III. He put Job in hope that, if he were indeed upright, as he said he was, he should yet see a good issue of his present troubles: "Although thy children have sinned against him, and are cast away in their transgression (they have died in their own sin), yet if thou be pure and upright thyself, and as an evidence of that wilt now seek unto God and submit to him, all shall be well yet," v. 5-7. This may be taken two ways, either, 1. As designed to prove Job a hypocrite and a wicked man, though not by the greatness, yet the by the continuance, of his afflictions. "When thou wast impoverished, and thy children were killed, if thou hadst been pure and upright, and approved thyself so in the trial, God would before now have returned in mercy to thee and comforted thee according to the time of thy affliction; but, because he does not so, we have reason to conclude thou art not so pure and upright as thou pretendest to be. If thou hadst conducted thyself well under the former affliction, thou wouldst not have been struck with the latter." Herein Bildad was not in the right; for a good man may be afflicted for his trial, not only very sorely, but very long, and yet, if for life, it is in comparison with eternity but for a moment. But, since Bildad put it to this issue, God was pleased to join issue with him, and proved his servant Job an honest man by Bildad’s own argument; for, soon after, he blessed his latter end more than his beginning. Or, 2. As designed to direct and encourage Job, that he might not thus run himself into despair, and give up all for gone; there might yet be hope if he would take the right course. I am apt to think Bildad here intended to condemn Job, yet would be thought to counsel and comfort him. (1.) He gives him good counsel, yet perhaps not expecting he would take it, the same that Eliphaz had given him (ch. 5:8), to seek unto God, and that betimes (that is, speedily and seriously), and not to be dilatory and trifling in his return and repentance. He advises him not to complain, but to petition, to make his supplication to the Almighty with humility and faith, and to see that there was (what he feared had hitherto been wanting) sincerity in his heart ("thou must be pure and upright") and honesty in his house—"that must be the habitation of thy righteousness, and not filled with ill-gotten goods, else God will not hear thy prayers," Ps. 66:18. It is only the prayer of the upright that is the acceptable and prevailing prayer, Prov. 15:8. (2.) He gives him good hopes that he shall yet again see good days, secretly suspecting, however, that he was not qualified to see them. He assures him that, if he would be early in seeking God, God would awake for his relief, would remember him and return to him, though now he seemed to forget him and forsake him—that if his habitation were righteous it should be prosperity. When we return to God in a way of duty we have reason to hope that he will return to us in a way of mercy. Let not Job object that he had so little left to being the world with again that it was impossible he should ever prosper as he had done; no, "Though thy beginning should be ever so small, a little meal in the barrel and a little oil in the cruse, God’s blessing shall multiply that to a great increase." This is God’s way of enriching the souls of his people with graces and comforts, not per saltum—as by a bound, but per gradum—step by step. The beginning is small, but the progress is to perfection. Dawning light grows to noonday, a grain of mustard seed to a great tree. Let us not therefore despise the day of small things, but hope for the day of great things.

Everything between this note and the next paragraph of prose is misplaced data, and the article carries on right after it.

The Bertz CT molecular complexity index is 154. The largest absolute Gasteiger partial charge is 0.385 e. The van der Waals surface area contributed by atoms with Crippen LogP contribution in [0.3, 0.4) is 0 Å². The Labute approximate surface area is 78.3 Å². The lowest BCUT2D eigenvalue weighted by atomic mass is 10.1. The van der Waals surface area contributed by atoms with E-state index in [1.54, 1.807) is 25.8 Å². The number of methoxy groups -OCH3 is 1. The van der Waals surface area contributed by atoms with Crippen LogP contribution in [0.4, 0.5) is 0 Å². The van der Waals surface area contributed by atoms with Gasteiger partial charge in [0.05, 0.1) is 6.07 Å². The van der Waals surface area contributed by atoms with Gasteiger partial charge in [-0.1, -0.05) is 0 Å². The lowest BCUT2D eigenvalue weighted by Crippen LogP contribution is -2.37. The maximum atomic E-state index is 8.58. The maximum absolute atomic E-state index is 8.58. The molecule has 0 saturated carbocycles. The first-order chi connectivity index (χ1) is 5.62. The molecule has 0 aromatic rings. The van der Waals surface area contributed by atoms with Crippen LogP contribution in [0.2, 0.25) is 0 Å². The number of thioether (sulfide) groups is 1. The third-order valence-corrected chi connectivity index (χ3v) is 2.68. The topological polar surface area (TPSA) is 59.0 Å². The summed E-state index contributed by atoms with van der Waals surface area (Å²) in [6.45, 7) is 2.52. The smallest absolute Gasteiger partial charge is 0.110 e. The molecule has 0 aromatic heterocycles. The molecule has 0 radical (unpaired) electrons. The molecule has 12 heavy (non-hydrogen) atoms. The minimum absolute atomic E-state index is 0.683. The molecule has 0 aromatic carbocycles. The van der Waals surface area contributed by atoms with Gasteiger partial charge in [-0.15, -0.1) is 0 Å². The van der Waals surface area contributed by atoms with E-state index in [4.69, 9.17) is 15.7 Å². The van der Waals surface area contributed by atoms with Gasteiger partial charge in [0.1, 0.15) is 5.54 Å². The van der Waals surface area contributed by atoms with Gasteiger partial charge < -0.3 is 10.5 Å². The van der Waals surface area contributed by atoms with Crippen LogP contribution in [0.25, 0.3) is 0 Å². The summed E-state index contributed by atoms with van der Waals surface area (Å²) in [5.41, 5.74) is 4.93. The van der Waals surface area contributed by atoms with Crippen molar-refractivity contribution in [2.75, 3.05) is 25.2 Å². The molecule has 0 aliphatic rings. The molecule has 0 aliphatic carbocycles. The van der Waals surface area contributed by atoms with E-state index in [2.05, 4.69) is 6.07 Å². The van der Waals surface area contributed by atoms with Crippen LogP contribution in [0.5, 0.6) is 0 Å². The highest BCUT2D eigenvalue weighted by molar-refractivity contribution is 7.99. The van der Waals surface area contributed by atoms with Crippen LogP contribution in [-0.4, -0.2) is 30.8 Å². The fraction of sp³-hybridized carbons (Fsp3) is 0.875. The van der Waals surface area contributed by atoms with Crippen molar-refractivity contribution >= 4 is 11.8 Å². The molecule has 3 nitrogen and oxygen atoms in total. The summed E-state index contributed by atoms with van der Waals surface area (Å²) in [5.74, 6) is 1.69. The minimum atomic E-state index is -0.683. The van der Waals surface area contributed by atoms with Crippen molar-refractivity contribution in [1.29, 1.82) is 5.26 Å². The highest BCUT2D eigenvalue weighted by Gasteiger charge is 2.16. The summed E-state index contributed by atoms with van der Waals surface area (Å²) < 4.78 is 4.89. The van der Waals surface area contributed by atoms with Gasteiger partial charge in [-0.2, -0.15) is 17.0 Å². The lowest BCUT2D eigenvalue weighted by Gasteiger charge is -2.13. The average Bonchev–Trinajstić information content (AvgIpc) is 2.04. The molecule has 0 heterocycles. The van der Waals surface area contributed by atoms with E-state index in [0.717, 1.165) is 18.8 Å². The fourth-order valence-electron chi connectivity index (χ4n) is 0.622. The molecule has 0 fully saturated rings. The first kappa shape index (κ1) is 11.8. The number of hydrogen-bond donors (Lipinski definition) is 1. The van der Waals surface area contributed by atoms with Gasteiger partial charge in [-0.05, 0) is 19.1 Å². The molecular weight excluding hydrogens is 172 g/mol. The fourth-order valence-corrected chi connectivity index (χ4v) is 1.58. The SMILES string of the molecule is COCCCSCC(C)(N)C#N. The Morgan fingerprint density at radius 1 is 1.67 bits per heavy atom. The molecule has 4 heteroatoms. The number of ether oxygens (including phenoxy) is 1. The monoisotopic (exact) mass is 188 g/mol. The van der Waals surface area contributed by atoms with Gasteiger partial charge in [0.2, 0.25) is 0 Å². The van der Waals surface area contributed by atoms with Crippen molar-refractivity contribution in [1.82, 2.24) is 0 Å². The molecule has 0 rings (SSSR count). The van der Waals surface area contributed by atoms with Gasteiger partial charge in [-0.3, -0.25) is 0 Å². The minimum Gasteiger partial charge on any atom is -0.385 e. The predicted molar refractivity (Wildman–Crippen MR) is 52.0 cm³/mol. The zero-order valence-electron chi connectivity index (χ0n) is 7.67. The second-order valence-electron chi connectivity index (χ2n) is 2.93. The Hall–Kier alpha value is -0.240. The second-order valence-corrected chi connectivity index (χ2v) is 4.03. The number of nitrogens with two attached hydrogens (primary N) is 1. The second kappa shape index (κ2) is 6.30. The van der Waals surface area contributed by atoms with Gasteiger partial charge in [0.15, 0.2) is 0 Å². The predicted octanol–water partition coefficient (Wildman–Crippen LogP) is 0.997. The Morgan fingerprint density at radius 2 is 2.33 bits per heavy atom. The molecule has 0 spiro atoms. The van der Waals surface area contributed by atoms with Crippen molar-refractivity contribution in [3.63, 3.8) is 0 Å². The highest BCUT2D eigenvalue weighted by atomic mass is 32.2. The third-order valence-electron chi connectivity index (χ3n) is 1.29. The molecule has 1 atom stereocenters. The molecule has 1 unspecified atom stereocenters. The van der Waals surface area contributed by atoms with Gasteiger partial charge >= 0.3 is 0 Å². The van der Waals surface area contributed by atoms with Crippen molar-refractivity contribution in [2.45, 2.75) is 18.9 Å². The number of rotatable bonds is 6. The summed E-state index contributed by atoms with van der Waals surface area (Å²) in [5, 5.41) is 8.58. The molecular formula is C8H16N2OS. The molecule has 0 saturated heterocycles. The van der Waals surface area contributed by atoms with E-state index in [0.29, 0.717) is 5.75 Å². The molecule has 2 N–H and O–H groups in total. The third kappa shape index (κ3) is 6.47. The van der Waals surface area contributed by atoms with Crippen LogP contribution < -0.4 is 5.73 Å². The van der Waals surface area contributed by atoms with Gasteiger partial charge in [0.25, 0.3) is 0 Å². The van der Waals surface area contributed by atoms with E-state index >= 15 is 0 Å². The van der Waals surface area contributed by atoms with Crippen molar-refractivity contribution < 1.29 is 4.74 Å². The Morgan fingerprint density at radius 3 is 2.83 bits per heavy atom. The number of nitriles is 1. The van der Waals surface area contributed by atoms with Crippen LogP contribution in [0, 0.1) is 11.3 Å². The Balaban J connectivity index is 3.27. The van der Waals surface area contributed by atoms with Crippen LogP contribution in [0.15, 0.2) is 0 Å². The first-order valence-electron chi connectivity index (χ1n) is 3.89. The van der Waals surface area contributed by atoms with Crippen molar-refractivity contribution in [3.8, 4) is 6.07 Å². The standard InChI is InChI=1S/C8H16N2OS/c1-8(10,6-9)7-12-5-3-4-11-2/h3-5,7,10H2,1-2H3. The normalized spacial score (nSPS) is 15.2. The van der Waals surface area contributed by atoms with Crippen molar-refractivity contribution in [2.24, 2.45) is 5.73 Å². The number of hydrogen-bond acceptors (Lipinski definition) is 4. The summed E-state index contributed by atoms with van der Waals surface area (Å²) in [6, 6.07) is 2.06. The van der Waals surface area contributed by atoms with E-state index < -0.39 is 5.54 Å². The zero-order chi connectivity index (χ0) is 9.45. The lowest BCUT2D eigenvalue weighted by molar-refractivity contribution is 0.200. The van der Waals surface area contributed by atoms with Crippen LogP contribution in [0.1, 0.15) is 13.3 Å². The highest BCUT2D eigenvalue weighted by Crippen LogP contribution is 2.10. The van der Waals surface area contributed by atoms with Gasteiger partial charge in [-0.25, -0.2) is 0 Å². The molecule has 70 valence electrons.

For inquire, I pray thee, of the former age, and prepare thyself to the search of their fathers:
Bildad here discourses very well on the sad catastrophe of hypocrites and evil-doers and the fatal period of all their hopes and joys. He will not be so bold as to say with Eliphaz that none that were righteous were ever cut off thus (ch. 4:7); yet he takes it for granted that God, in the course of his providence, does ordinarily bring wicked men, who seemed pious and were prosperous, to shame and ruin in this world, and that, by making their prosperity short, he discovers their piety to be counterfeit. Whether this will certainly prove that all who are thus ruined must be concluded to have been hypocrites he will not say, but rather suspect, and thinks the application is easy.